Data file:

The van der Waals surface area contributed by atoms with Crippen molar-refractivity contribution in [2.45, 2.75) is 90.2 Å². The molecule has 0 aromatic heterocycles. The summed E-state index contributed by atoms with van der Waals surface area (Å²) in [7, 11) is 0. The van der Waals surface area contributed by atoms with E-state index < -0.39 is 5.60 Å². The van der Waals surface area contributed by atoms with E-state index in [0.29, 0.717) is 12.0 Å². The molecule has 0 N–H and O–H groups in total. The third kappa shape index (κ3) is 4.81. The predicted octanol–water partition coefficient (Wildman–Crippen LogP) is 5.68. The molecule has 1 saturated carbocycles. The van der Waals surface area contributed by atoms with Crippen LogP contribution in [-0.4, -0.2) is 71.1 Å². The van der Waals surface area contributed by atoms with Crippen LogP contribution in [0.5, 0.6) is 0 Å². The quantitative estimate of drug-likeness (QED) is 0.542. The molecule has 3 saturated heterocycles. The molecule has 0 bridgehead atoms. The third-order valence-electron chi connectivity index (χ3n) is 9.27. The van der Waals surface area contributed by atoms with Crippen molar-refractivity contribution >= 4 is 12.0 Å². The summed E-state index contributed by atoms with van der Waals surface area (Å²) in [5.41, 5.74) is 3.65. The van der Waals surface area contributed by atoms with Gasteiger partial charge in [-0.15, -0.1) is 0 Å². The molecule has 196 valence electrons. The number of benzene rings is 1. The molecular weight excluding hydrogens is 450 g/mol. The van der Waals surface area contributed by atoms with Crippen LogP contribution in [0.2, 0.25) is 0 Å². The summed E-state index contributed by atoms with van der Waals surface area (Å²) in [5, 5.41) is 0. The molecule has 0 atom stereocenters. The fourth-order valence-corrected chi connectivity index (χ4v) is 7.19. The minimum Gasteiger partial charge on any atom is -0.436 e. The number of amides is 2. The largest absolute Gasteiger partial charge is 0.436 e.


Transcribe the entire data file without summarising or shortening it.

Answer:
The van der Waals surface area contributed by atoms with Crippen molar-refractivity contribution in [2.45, 2.75) is 90.2 Å². The molecule has 0 aromatic heterocycles. The summed E-state index contributed by atoms with van der Waals surface area (Å²) in [7, 11) is 0. The van der Waals surface area contributed by atoms with E-state index < -0.39 is 5.60 Å². The van der Waals surface area contributed by atoms with E-state index in [0.29, 0.717) is 12.0 Å². The molecule has 0 N–H and O–H groups in total. The third kappa shape index (κ3) is 4.81. The predicted octanol–water partition coefficient (Wildman–Crippen LogP) is 5.68. The molecule has 1 saturated carbocycles. The van der Waals surface area contributed by atoms with Crippen LogP contribution in [-0.4, -0.2) is 71.1 Å². The van der Waals surface area contributed by atoms with Crippen LogP contribution in [0.5, 0.6) is 0 Å². The quantitative estimate of drug-likeness (QED) is 0.542. The molecule has 3 saturated heterocycles. The molecule has 0 bridgehead atoms. The third-order valence-electron chi connectivity index (χ3n) is 9.27. The van der Waals surface area contributed by atoms with Crippen molar-refractivity contribution >= 4 is 12.0 Å². The summed E-state index contributed by atoms with van der Waals surface area (Å²) in [5.41, 5.74) is 3.65. The van der Waals surface area contributed by atoms with Gasteiger partial charge in [-0.15, -0.1) is 0 Å². The molecule has 196 valence electrons. The number of benzene rings is 1. The molecular weight excluding hydrogens is 450 g/mol. The van der Waals surface area contributed by atoms with Crippen LogP contribution in [0.2, 0.25) is 0 Å². The summed E-state index contributed by atoms with van der Waals surface area (Å²) in [5, 5.41) is 0. The molecule has 0 atom stereocenters. The fourth-order valence-corrected chi connectivity index (χ4v) is 7.19. The minimum Gasteiger partial charge on any atom is -0.436 e. The number of amides is 2. The largest absolute Gasteiger partial charge is 0.436 e.